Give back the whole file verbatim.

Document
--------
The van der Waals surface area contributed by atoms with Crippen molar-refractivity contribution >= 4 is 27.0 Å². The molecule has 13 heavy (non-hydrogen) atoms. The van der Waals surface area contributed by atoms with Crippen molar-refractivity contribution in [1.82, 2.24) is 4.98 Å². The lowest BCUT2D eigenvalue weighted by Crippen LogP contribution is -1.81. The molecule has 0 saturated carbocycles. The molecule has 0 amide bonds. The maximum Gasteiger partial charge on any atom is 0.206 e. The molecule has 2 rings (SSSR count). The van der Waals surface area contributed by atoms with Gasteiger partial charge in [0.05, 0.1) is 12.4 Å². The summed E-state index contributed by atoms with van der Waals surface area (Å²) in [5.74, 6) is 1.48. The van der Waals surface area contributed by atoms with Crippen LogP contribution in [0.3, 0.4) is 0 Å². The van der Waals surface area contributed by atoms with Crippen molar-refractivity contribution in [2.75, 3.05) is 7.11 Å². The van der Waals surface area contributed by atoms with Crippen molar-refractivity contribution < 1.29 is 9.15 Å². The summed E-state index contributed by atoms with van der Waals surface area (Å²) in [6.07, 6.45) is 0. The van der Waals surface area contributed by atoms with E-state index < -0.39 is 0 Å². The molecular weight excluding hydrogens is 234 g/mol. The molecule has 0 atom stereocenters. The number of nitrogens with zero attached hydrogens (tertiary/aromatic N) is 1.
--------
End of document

The van der Waals surface area contributed by atoms with Crippen molar-refractivity contribution >= 4 is 27.0 Å². The molecule has 13 heavy (non-hydrogen) atoms. The van der Waals surface area contributed by atoms with Crippen molar-refractivity contribution in [1.82, 2.24) is 4.98 Å². The lowest BCUT2D eigenvalue weighted by Crippen LogP contribution is -1.81. The molecule has 0 saturated carbocycles. The molecule has 0 amide bonds. The maximum Gasteiger partial charge on any atom is 0.206 e. The molecule has 2 rings (SSSR count). The van der Waals surface area contributed by atoms with Gasteiger partial charge in [0.05, 0.1) is 12.4 Å². The summed E-state index contributed by atoms with van der Waals surface area (Å²) in [5.74, 6) is 1.48. The van der Waals surface area contributed by atoms with Crippen LogP contribution in [0.3, 0.4) is 0 Å². The van der Waals surface area contributed by atoms with Crippen molar-refractivity contribution in [2.75, 3.05) is 7.11 Å². The van der Waals surface area contributed by atoms with Crippen molar-refractivity contribution < 1.29 is 9.15 Å². The summed E-state index contributed by atoms with van der Waals surface area (Å²) in [6.07, 6.45) is 0. The van der Waals surface area contributed by atoms with E-state index < -0.39 is 0 Å². The molecular weight excluding hydrogens is 234 g/mol. The molecule has 0 atom stereocenters. The number of nitrogens with zero attached hydrogens (tertiary/aromatic N) is 1.